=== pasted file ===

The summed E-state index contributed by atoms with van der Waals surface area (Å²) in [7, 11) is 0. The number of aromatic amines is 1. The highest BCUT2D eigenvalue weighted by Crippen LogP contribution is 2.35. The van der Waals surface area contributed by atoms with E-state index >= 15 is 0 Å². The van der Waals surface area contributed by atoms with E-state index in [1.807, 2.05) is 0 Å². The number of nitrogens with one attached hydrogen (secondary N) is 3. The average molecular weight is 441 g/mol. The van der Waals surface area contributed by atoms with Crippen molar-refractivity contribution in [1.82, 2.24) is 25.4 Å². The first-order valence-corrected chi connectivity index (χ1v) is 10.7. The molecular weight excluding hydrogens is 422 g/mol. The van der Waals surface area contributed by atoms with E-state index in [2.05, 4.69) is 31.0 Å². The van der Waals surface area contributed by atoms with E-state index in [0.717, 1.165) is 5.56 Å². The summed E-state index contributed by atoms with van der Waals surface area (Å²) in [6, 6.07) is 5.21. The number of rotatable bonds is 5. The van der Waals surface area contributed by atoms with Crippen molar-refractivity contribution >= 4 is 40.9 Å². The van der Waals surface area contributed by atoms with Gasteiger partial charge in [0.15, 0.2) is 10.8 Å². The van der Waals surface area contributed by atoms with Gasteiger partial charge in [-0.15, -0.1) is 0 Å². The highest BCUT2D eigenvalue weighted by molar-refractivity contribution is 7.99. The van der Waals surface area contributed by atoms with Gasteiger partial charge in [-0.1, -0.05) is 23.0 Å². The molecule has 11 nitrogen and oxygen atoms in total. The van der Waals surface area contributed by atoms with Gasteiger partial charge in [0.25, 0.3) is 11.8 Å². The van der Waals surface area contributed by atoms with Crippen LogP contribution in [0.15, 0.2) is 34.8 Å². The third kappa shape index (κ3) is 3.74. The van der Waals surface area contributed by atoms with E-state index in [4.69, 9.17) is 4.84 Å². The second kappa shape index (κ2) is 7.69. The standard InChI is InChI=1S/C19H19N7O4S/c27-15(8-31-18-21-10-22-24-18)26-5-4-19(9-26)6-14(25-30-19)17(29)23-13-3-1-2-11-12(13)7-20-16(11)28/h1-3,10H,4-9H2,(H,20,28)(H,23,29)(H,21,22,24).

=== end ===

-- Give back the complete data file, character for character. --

The summed E-state index contributed by atoms with van der Waals surface area (Å²) in [7, 11) is 0. The number of aromatic amines is 1. The highest BCUT2D eigenvalue weighted by Crippen LogP contribution is 2.35. The van der Waals surface area contributed by atoms with E-state index >= 15 is 0 Å². The van der Waals surface area contributed by atoms with E-state index in [1.807, 2.05) is 0 Å². The number of nitrogens with one attached hydrogen (secondary N) is 3. The average molecular weight is 441 g/mol. The van der Waals surface area contributed by atoms with Crippen molar-refractivity contribution in [1.82, 2.24) is 25.4 Å². The first-order valence-corrected chi connectivity index (χ1v) is 10.7. The molecular weight excluding hydrogens is 422 g/mol. The van der Waals surface area contributed by atoms with E-state index in [2.05, 4.69) is 31.0 Å². The van der Waals surface area contributed by atoms with E-state index in [0.717, 1.165) is 5.56 Å². The summed E-state index contributed by atoms with van der Waals surface area (Å²) in [6, 6.07) is 5.21. The number of rotatable bonds is 5. The van der Waals surface area contributed by atoms with Crippen molar-refractivity contribution >= 4 is 40.9 Å². The van der Waals surface area contributed by atoms with Gasteiger partial charge in [0.15, 0.2) is 10.8 Å². The van der Waals surface area contributed by atoms with Gasteiger partial charge in [-0.15, -0.1) is 0 Å². The highest BCUT2D eigenvalue weighted by molar-refractivity contribution is 7.99. The van der Waals surface area contributed by atoms with Gasteiger partial charge in [-0.1, -0.05) is 23.0 Å². The molecule has 11 nitrogen and oxygen atoms in total. The van der Waals surface area contributed by atoms with Gasteiger partial charge in [0.25, 0.3) is 11.8 Å². The van der Waals surface area contributed by atoms with Crippen LogP contribution in [0.15, 0.2) is 34.8 Å². The third kappa shape index (κ3) is 3.74. The van der Waals surface area contributed by atoms with E-state index in [4.69, 9.17) is 4.84 Å². The second kappa shape index (κ2) is 7.69. The standard InChI is InChI=1S/C19H19N7O4S/c27-15(8-31-18-21-10-22-24-18)26-5-4-19(9-26)6-14(25-30-19)17(29)23-13-3-1-2-11-12(13)7-20-16(11)28/h1-3,10H,4-9H2,(H,20,28)(H,23,29)(H,21,22,24).